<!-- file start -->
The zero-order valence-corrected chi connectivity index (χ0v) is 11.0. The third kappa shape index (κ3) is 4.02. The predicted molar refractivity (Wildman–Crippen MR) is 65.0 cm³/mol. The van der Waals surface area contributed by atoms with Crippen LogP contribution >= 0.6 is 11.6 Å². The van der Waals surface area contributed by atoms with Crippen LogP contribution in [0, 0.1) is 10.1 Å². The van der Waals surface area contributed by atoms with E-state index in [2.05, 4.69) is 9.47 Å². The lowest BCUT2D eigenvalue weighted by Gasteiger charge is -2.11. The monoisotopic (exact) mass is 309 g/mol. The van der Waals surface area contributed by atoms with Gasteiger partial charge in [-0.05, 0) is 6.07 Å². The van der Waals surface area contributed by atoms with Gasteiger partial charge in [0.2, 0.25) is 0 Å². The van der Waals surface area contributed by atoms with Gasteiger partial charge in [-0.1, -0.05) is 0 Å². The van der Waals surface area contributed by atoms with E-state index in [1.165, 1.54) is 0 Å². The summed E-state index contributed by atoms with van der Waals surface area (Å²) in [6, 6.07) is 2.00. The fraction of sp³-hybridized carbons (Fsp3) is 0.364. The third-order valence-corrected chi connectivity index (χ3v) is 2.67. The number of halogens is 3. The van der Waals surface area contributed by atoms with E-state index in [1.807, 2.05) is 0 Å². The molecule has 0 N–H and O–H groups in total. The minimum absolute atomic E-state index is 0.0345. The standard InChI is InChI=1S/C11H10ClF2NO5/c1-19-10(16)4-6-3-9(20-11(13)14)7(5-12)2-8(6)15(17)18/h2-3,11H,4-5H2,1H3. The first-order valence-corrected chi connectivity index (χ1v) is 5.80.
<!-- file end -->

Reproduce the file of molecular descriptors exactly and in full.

The zero-order valence-corrected chi connectivity index (χ0v) is 11.0. The third kappa shape index (κ3) is 4.02. The predicted molar refractivity (Wildman–Crippen MR) is 65.0 cm³/mol. The van der Waals surface area contributed by atoms with Crippen LogP contribution >= 0.6 is 11.6 Å². The van der Waals surface area contributed by atoms with Crippen LogP contribution in [0, 0.1) is 10.1 Å². The van der Waals surface area contributed by atoms with E-state index in [2.05, 4.69) is 9.47 Å². The lowest BCUT2D eigenvalue weighted by Gasteiger charge is -2.11. The monoisotopic (exact) mass is 309 g/mol. The van der Waals surface area contributed by atoms with Gasteiger partial charge in [-0.05, 0) is 6.07 Å². The van der Waals surface area contributed by atoms with Gasteiger partial charge in [0.2, 0.25) is 0 Å². The van der Waals surface area contributed by atoms with Gasteiger partial charge in [-0.1, -0.05) is 0 Å². The van der Waals surface area contributed by atoms with E-state index in [1.165, 1.54) is 0 Å². The summed E-state index contributed by atoms with van der Waals surface area (Å²) in [6, 6.07) is 2.00. The fraction of sp³-hybridized carbons (Fsp3) is 0.364. The third-order valence-corrected chi connectivity index (χ3v) is 2.67. The number of halogens is 3. The van der Waals surface area contributed by atoms with E-state index in [1.807, 2.05) is 0 Å². The molecule has 0 N–H and O–H groups in total. The minimum absolute atomic E-state index is 0.0345. The standard InChI is InChI=1S/C11H10ClF2NO5/c1-19-10(16)4-6-3-9(20-11(13)14)7(5-12)2-8(6)15(17)18/h2-3,11H,4-5H2,1H3. The first-order valence-corrected chi connectivity index (χ1v) is 5.80.